Probiotic exhibits protective factors against ill effects of alcohol in mice

May 04, 2023 | Histopathology

Researchers from China found a way to diminish hangovers and other adverse outcomes of excessive alcohol consumption.

The enzyme alcohol dehydrogenase (ADH) is used by the human body to metabolize alcohol. However, some variants prove to be more effective than others as numerous studies indicated. Found in East Asian and Polynesia populations, the variant ADH1B is 100 times more active than others. And, viral vectors that are genetically engineered to express ADH1B tend to accelerate the breakdown of alcohol. Even so, this approach hasn’t been determined to be safe in humans. These findings motivated Dong and her colleagues to develop a safe delivery method through the use of the probiotic Lactococcus lactis, a bacterium utilized in fermentation.  

In their experiments on mice, the probiotic treatment reduced alcohol absorption, prolonged alcohol tolerance, and shortened the subject’s recovery after alcohol exposure. Molecular cloning was used in the introduction of the gene for human ADH1B into a bacterial plasmid, then later into a strain of L.lactis. The presence of the secreted enzyme was confirmed through lab tests. They encapsulated the probiotic to ensure its survival against stomach acid and administered it on 3 groups of 5 mice. Each group was exposed to different levels of alcohol.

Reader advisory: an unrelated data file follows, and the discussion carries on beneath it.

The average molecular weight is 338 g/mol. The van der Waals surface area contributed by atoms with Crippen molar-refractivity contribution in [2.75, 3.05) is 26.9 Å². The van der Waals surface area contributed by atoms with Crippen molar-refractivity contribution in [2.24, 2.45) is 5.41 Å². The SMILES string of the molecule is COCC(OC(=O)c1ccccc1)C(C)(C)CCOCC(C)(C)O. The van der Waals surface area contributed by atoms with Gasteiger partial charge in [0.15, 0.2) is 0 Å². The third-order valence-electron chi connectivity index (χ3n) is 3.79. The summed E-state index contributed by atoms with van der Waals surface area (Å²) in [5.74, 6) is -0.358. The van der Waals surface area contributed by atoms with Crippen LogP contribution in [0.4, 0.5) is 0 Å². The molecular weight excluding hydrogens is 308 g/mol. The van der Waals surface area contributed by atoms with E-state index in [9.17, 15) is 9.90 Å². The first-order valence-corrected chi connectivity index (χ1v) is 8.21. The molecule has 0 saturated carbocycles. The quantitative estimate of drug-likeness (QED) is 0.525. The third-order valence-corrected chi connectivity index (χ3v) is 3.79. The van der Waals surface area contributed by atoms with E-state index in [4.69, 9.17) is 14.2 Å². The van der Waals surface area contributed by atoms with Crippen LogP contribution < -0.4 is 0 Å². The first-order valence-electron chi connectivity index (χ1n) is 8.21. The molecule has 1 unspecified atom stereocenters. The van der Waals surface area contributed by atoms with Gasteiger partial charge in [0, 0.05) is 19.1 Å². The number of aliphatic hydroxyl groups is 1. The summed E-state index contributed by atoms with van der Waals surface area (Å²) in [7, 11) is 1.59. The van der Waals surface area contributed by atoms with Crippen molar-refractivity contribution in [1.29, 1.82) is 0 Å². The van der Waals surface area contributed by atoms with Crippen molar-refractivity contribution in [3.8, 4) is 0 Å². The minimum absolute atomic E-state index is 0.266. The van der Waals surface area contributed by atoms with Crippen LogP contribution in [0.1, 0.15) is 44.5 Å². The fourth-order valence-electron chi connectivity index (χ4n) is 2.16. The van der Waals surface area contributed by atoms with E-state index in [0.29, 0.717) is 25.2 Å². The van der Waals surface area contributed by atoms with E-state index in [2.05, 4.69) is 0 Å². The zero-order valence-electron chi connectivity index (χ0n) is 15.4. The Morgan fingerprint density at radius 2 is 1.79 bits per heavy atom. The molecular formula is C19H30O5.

In testing the approach’s effectiveness, the researchers observed the ability of the mice to turn themselves over, after being placed on their backs 20 minutes after alcohol exposure, as criterion. The experimental group expressed human ADH1B and were able to get back on their feet. ¼ of these mice never even lost the ability to turn themselves over. On the other hand, the untreated mice showed signs of drunkenness and were unable to get back on their feet. 

Odoo text and image block
Odoo image and text block

Additional tests showed that 2 hours following exposure, control group mice showed a continuing rise of blood alcohol levels compared to probiotic-treated mice where it began to fall. Moreover, treated mice’s liver showed lower levels of lipids and triglycerides, a finding that suggests how probiotics can alleviate alcohol-related damage to that organ.

In investigating its potential therapeutic effects on humans, the team is excited about the prospect of improving recombinant probiotics for alcohol-induced health problems and liver problems. The researchers also noted that the clinical implications of this study can extend beyond alcohol-related conditions.

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